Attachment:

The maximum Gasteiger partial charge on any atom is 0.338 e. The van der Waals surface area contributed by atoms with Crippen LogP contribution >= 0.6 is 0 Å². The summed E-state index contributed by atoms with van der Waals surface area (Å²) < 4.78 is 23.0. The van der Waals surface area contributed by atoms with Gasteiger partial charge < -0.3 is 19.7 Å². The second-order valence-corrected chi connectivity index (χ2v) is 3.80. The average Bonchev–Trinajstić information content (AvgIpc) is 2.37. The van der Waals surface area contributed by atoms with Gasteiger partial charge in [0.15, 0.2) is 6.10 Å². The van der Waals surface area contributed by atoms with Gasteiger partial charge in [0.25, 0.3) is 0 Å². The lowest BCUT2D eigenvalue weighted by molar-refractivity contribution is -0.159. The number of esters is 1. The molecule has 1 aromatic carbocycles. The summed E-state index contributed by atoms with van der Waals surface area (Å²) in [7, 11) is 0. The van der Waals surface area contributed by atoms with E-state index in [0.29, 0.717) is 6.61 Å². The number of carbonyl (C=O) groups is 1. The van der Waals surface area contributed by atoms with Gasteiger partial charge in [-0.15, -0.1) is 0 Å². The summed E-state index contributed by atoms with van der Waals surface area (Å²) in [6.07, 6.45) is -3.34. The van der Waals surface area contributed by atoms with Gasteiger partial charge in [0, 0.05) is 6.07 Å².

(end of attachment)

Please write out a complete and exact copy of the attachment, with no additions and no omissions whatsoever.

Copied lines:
The maximum Gasteiger partial charge on any atom is 0.338 e. The van der Waals surface area contributed by atoms with Crippen LogP contribution >= 0.6 is 0 Å². The summed E-state index contributed by atoms with van der Waals surface area (Å²) < 4.78 is 23.0. The van der Waals surface area contributed by atoms with Gasteiger partial charge < -0.3 is 19.7 Å². The second-order valence-corrected chi connectivity index (χ2v) is 3.80. The average Bonchev–Trinajstić information content (AvgIpc) is 2.37. The van der Waals surface area contributed by atoms with Gasteiger partial charge in [0.15, 0.2) is 6.10 Å². The van der Waals surface area contributed by atoms with Gasteiger partial charge in [0.25, 0.3) is 0 Å². The lowest BCUT2D eigenvalue weighted by molar-refractivity contribution is -0.159. The number of esters is 1. The molecule has 1 aromatic carbocycles. The summed E-state index contributed by atoms with van der Waals surface area (Å²) in [7, 11) is 0. The van der Waals surface area contributed by atoms with E-state index in [0.29, 0.717) is 6.61 Å². The number of carbonyl (C=O) groups is 1. The van der Waals surface area contributed by atoms with Gasteiger partial charge in [-0.15, -0.1) is 0 Å². The summed E-state index contributed by atoms with van der Waals surface area (Å²) in [6.07, 6.45) is -3.34. The van der Waals surface area contributed by atoms with Gasteiger partial charge in [0, 0.05) is 6.07 Å².